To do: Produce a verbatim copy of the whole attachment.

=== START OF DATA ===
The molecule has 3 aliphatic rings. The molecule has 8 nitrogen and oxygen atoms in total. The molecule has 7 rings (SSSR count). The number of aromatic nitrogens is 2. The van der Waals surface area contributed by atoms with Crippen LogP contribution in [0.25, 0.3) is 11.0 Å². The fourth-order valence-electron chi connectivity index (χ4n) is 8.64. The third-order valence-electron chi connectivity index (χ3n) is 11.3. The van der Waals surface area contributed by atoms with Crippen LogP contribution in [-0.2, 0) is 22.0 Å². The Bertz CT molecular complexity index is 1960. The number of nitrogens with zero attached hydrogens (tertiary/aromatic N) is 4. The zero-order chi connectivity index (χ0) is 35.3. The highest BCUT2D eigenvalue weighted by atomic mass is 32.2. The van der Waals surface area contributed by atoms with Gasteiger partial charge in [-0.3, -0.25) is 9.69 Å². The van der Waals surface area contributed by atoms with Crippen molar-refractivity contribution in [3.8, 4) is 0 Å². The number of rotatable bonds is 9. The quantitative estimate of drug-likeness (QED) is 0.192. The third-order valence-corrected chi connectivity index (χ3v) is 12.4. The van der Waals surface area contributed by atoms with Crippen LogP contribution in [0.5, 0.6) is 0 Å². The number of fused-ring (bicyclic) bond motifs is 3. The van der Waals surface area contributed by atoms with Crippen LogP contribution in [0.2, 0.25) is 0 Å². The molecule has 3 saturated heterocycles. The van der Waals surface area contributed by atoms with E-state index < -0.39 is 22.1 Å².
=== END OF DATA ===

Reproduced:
The molecule has 3 aliphatic rings. The molecule has 8 nitrogen and oxygen atoms in total. The molecule has 7 rings (SSSR count). The number of aromatic nitrogens is 2. The van der Waals surface area contributed by atoms with Crippen LogP contribution in [0.25, 0.3) is 11.0 Å². The fourth-order valence-electron chi connectivity index (χ4n) is 8.64. The third-order valence-electron chi connectivity index (χ3n) is 11.3. The van der Waals surface area contributed by atoms with Crippen LogP contribution in [-0.2, 0) is 22.0 Å². The Bertz CT molecular complexity index is 1960. The number of nitrogens with zero attached hydrogens (tertiary/aromatic N) is 4. The zero-order chi connectivity index (χ0) is 35.3. The highest BCUT2D eigenvalue weighted by atomic mass is 32.2. The van der Waals surface area contributed by atoms with Gasteiger partial charge in [-0.3, -0.25) is 9.69 Å². The van der Waals surface area contributed by atoms with Crippen molar-refractivity contribution in [3.8, 4) is 0 Å². The number of rotatable bonds is 9. The quantitative estimate of drug-likeness (QED) is 0.192. The third-order valence-corrected chi connectivity index (χ3v) is 12.4. The van der Waals surface area contributed by atoms with Crippen LogP contribution in [0.5, 0.6) is 0 Å². The number of fused-ring (bicyclic) bond motifs is 3. The van der Waals surface area contributed by atoms with Crippen LogP contribution in [0.2, 0.25) is 0 Å². The molecule has 3 saturated heterocycles. The van der Waals surface area contributed by atoms with E-state index < -0.39 is 22.1 Å².